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AMD Radeon RX 460 review: An affordable graphics card with bleeding-edge tech

Brad Chacos | Aug. 9, 2016
The AMD Radeon RX 460 graphics card is built for e-sports and low-power systems.

Now that the introductions are out of the way, let’s dive into the fun stuff.

Our test system

We tested the XFX RX 460 on PCWorld’s dedicated graphics card benchmark system. I know, I know, it’s not the sort of system a card like this would normally slot into, but we like to test all graphics cards in the same system to keep variables to a minimum. Our testbed’s loaded with high-end components to avoid potential bottlenecks in other parts of the machine and show unfettered graphics performance. Key highlights:

  • Intel’s Core i7-5960X ($1,016 on Amazon) with a Corsair Hydro Series H100i closed-loop water cooler ($97 on Amazon).
  • An Asus X99 Deluxe motherboard ($360 on Amazon ).
  • Corsair’s Vengeance LPX DDR4 memory ($65 on Newegg), Obsidian 750D full-tower case ($155 on Amazon), and 1,200-watt AX1200i power supply ($308 on Amazon).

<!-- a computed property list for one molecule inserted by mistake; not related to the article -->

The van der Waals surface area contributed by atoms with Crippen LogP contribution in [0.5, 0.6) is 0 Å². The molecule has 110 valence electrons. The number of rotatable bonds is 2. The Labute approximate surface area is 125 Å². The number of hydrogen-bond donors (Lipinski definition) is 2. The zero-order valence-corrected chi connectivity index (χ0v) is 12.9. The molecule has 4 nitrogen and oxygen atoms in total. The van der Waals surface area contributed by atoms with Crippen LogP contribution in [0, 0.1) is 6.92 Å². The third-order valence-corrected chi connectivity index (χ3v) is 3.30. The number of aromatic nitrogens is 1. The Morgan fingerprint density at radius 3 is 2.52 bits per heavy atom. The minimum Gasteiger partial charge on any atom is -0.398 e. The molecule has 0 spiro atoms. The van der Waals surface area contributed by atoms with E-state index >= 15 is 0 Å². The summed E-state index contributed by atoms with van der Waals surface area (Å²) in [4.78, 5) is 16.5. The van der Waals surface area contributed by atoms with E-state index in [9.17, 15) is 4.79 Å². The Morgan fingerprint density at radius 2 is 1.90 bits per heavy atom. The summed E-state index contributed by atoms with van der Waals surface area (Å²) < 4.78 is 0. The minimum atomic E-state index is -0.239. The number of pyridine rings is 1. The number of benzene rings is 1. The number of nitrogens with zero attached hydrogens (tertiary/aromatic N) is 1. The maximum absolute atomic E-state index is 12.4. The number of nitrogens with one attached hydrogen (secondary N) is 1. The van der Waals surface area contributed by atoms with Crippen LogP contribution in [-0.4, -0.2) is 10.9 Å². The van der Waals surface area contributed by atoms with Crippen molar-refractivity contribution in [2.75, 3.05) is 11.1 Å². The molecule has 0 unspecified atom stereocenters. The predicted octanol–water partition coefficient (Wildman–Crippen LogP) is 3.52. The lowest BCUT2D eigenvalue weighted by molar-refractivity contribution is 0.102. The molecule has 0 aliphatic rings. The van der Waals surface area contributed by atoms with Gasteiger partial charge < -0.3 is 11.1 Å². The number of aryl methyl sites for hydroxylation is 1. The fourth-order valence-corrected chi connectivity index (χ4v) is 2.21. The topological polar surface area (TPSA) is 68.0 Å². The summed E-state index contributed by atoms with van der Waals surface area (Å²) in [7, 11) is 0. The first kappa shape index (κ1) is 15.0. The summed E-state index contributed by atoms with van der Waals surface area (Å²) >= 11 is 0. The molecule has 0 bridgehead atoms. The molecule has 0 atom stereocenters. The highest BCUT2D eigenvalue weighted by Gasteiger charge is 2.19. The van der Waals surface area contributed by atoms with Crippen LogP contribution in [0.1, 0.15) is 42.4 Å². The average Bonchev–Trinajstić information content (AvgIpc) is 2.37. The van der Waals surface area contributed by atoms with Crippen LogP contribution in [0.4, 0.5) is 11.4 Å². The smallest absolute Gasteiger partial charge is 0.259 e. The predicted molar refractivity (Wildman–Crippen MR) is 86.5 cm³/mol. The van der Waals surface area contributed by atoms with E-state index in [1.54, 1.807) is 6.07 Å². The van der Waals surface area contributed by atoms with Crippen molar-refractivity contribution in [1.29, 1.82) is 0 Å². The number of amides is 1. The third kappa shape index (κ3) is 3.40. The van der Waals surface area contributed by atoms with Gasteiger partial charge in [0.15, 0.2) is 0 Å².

• A 480GB Intel 730 series SSD ($248 on Amazon).
  • Windows 10 Pro ($199 on Amazon).

We’re be pitting XFX’s $150 Radeon RX 460 4GB against the old workhorse EVGA GTX 750 Ti ($110 on Newegg, $90 after rebates), which is still so popular that it wasn’t retired when Nvidia rolled out the GeForce GTX 950—which we’ll also be testing, in the form of the EVGA GTX 950 SSC ($150 on Newegg). Sadly, we don’t have an older Radeon R7 360 to test due to the unorthodox launch of the Radeon R300 series, and the Radeon R7 350 was only launched in Asian markets. But those two Nvidia cards should shine a clear light on the RX 460’s relative performance.

We benchmark every game using the default graphics settings unless otherwise noted, with all vendor-specific special features—such as Nvidia’s GameWorks effects, AMD’s TressFX, and FreeSync/G-Sync—disabled. For this entry-level card, we used our standard 1080p resolution benchmarks, but also tested each game with medium graphics settings enabled to see how they run with graphics dialed back. It’s a more realistic representation of how these cards would be used in the real world.

But first, let’s do something completely different!

Test 1: E-sports

AMD’s billing the Radeon RX 460 as an e-sports-centric card, so why not divert from our standard GPU review programming and talk about the card’s performance in those games?

Rather than run a gamut of benchmarks in lengthy e-sports matches, I loaded up Counter-Strike: Global Offensive, Dota 2, League of Legends, and Overwatch and just plain played. I set the graphics options for each game to High settings, then unleashed my innate noob skills on the unsuspecting masses, keeping an eye on the fps counter in the corner all the while.

 

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